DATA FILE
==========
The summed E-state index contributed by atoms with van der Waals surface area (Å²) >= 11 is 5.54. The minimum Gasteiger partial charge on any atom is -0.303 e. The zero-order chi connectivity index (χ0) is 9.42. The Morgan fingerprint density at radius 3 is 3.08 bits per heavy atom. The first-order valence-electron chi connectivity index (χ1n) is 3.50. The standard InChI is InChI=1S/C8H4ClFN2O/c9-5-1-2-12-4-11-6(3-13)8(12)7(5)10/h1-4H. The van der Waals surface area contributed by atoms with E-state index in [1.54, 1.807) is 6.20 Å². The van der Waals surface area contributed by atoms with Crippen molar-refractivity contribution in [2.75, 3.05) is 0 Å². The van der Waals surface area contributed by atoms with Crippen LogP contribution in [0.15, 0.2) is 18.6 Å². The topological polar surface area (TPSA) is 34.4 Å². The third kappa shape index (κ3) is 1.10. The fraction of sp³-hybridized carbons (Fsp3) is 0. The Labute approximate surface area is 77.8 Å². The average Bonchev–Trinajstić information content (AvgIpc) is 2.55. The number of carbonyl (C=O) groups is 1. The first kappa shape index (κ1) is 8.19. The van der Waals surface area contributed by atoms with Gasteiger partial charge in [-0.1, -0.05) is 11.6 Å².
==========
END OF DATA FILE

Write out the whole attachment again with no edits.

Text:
The summed E-state index contributed by atoms with van der Waals surface area (Å²) >= 11 is 5.54. The minimum Gasteiger partial charge on any atom is -0.303 e. The zero-order chi connectivity index (χ0) is 9.42. The Morgan fingerprint density at radius 3 is 3.08 bits per heavy atom. The first-order valence-electron chi connectivity index (χ1n) is 3.50. The standard InChI is InChI=1S/C8H4ClFN2O/c9-5-1-2-12-4-11-6(3-13)8(12)7(5)10/h1-4H. The van der Waals surface area contributed by atoms with E-state index in [1.54, 1.807) is 6.20 Å². The van der Waals surface area contributed by atoms with Crippen molar-refractivity contribution in [2.75, 3.05) is 0 Å². The van der Waals surface area contributed by atoms with Crippen LogP contribution in [0.15, 0.2) is 18.6 Å². The topological polar surface area (TPSA) is 34.4 Å². The third kappa shape index (κ3) is 1.10. The fraction of sp³-hybridized carbons (Fsp3) is 0. The Labute approximate surface area is 77.8 Å². The average Bonchev–Trinajstić information content (AvgIpc) is 2.55. The number of carbonyl (C=O) groups is 1. The first kappa shape index (κ1) is 8.19. The van der Waals surface area contributed by atoms with Gasteiger partial charge in [-0.1, -0.05) is 11.6 Å².